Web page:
The Harvard community explores this state of rest, its many benefits and functions, and what we can do to ensure that we’re getting enough of it.
The benefits of catching up on sleep
Most people are not getting enough sleep and the problems that result are apparent—and potentially serious. Harvard experts offer some tips on how to do better with getting enough rest.
Misinformation about sleep may keep you up at night
More than 60% of adults in the U.S. report accessing the internet for health-related questions. Yet an alarming amount of medical misinformation in videos about sleep has been identified in a new study.
Alcohol, sleep, and politics
A new study examines the impact major political events can have on sleep and how it affects the our collective mood, wellbeing, and alcohol consumption.
Disparities in sleep
The amount of sleep U.S. adults get varies based on age, sex, location, race, and ethnicity.
Sleep on it
Scientists and researchers have been studying sleep, why we need it, and how it impacts our physical and mental health for centuries.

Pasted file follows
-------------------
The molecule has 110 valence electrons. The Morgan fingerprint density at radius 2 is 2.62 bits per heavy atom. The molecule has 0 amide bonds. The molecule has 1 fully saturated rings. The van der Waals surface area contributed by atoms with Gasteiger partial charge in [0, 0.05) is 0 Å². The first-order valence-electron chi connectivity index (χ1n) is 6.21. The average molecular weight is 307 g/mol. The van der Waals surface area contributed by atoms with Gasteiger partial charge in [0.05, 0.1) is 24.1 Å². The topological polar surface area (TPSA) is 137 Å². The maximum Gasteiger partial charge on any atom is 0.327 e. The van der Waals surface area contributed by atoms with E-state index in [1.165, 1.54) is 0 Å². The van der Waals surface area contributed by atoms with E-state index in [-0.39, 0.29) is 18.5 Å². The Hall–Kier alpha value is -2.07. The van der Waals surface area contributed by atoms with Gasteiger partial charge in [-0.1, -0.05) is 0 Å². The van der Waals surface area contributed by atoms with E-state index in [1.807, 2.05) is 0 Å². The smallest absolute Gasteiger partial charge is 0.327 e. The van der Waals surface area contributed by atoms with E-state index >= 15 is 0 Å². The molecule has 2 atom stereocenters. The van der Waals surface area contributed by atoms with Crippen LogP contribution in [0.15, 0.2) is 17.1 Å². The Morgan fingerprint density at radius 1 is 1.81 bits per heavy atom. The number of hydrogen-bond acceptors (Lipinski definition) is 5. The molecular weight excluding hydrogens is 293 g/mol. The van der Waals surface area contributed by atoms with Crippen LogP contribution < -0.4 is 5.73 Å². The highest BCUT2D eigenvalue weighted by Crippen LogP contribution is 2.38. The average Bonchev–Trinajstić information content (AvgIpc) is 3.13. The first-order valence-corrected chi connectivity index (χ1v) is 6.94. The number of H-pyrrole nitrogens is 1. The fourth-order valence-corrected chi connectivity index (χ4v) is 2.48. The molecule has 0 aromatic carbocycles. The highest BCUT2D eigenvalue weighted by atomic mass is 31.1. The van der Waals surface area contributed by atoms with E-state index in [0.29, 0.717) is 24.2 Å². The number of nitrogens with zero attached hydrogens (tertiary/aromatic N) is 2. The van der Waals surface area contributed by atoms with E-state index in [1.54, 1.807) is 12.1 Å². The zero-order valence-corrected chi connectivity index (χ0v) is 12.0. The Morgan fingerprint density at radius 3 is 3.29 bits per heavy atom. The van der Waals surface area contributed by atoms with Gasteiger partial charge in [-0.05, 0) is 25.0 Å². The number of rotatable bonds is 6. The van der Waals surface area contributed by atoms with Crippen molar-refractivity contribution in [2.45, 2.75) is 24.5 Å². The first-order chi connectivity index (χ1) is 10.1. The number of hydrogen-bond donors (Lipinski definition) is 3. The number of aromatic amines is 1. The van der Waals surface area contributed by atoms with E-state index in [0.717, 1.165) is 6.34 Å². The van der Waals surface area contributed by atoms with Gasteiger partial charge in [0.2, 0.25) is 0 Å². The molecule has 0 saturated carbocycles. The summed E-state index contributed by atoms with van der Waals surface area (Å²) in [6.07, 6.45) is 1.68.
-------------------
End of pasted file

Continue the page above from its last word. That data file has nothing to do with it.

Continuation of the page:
Parents may be wrong about teenage sleep and health
Lack of sleep will catch up to you in more ways than one
Frère Jacques, are you sleeping?
Mapping the circuit of our internal clock
Our brains practice new tasks while we sleep
Diet, exercise, and sleep affect heart health, but why?
Adjusting your sleep for daylight saving
Harvard experts are exploring the state of dreaming, the role of rapid-eye movement (REM) sleep, and how we create memories.
Why we remember—and forget
Neurologist Andrew Budson and neuroscientist Elizabeth Kensinger explain the role sleep plays in helping us consolidate our memories.
To nap or not to nap?
Harvard researchers examine the science behind taking a mid-day snooze and how naps can impact us in the longterm.
The science of the siesta
Have you ever wondered why some people are able to take a quick nap and wake up feeling completely refreshed? Research reveals there is actually a genetic basis for daytime napping.
Excessive napping and Alzheimer’s
Although naps certainly leave people feeling rested, they may also present risks. New findings show that daytime naps may put cognitively normal older adults at higher risk for developing Alzheimer’s.
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